Trevino is one of those rare souls who carries the whole bag of golf comedy: one-liners, jokes, stories. He's like the Energizer Bunny of golf humor--he just keeps going and going, leading the laughs, as they say in the business, by cracking up at his own lines:

__*"How long have you been wearing that girdle?" a reporter asked me.

"Since my wife found it in the glove compartment of my car."


On a roll, he throws out an old nugget:

__*There's an amazing golf ball that comes equipped with beeps and lights so that it simply can't be lost.

"That's fantastic!" another golfer says. "Where'd you get that ball?"

"Oh, I found it."


(Trevino's telling of this clunker illustrated another truth about humor: What you do with the material--the way you tell it--is always more important than the material itself. Trevino could read the Rules of Golf and make them funny.)

His laugh has hardly faded before he's launching into a story about an aging golfer on his deathbed:

__*With his last moments on earth, an old man is replaying his favorite rounds of golf in his head. He remembers when he was first married, how he came home from the course one day to the most wonderful chocolate-chip cookies. It'd been years since his wife baked them for him, but as he lay there, gasping for each breath, he was sure he could smell those cookies. Crawling out of bed, he dragged himself down the stairs and into the kitchen where he finds--oh, joy!--his wife with a big platter of his favorite, freshly baked cookies.

With his last bit of strength, he is slowly reaching out for one when she slaps his hand.

"Don't touch those!" she orders. "They're for the funeral!"



__Back in Texas, I got in a round of golf with three of the funniest guys I know, Texas musicians all: Willie Nelson, Steve Fromholz and Ray Benson.

Willie had just published a book called, The Facts of Life and Other Dirty Jokes, which begins with the following: "They say writing the first line of a book is the hardest part. Thank God that's over."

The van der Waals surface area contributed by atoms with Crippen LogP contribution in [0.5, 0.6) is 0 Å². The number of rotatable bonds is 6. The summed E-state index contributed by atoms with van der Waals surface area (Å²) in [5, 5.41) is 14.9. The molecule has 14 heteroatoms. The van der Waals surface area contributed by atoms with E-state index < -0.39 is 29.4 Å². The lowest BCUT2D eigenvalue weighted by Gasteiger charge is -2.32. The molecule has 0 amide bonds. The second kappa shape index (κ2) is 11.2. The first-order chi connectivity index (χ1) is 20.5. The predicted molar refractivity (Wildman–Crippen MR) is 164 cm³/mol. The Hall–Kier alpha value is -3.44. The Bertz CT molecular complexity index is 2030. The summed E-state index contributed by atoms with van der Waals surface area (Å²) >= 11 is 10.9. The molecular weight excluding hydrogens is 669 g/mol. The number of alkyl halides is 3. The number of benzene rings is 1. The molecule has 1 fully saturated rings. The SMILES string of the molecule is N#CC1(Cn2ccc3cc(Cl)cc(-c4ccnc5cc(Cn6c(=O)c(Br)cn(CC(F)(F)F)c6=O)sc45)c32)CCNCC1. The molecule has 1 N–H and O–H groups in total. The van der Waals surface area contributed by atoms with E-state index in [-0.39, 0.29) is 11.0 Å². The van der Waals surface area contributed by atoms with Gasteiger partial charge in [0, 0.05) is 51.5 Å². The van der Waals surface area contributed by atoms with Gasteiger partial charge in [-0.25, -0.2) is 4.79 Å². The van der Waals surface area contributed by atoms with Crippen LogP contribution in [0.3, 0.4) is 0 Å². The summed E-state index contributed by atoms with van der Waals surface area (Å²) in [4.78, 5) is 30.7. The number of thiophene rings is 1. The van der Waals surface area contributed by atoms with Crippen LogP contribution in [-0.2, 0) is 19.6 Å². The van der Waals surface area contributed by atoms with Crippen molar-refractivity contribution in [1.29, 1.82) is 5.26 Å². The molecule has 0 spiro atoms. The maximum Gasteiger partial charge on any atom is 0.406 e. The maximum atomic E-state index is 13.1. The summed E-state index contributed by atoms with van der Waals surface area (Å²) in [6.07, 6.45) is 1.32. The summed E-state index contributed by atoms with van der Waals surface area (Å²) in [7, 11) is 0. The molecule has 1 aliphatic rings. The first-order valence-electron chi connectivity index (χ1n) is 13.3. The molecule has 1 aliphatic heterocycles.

Before long, the jokes were coming thick and fast, with Willie taking the pole position:

__*A couple has played golf every day for 50 years. One day the wife says, "Honey, to celebrate five decades of golf and marriage, let's start off with a clean slate and confess all our past wrongs."

"OK," the husband says. "Do you remember that blond secretary who worked for me 20 years ago? Well, I had an affair with her."

And the wife says, "That's nothing. Before we met, I had a sex change."

And the husband says, "Why you dang cheat! All this time you've been hitting from the red tees!"


Then someone offered up this one:

__*Two guys are playing golf behind two really slow women. Finally, one guy offers to speed things up and walks down the fairway to tell the women to get a move on. But halfway to the women, he turns around and comes back to his buddy.

"I couldn't say anything," he explains. "One was my wife and the other was my mistress."

"No problem, I'll handle it," his pal says. But after going halfway down the fairway toward the women, he, too, stops. He comes back and says to his buddy: "Small world, isn't it?"

*__When I got back home, my wife barely mentioned that I was late, which reminded me of one of the classics:

__*A golfer comes home to find his wife waiting on the front porch with steam coming out of her ears.

"Where the hell were you?" she demands. "Our guests came over, but the yard wasn't mowed, there was no barbecue and you were missing. I've never been so humiliated!"

"I'm sorry," the husband says. "Let me explain. We played golf this morning, but on the way back to town we stopped at a strip joint. I met one of the dancers, and she was so beautiful, and one thing led to another, so I took her to a hotel room for several hours of wild passion. Then I had a quick shower and rushed straight home."

"Don't you lie to me," his wife says. "You played another 18, didn't you?"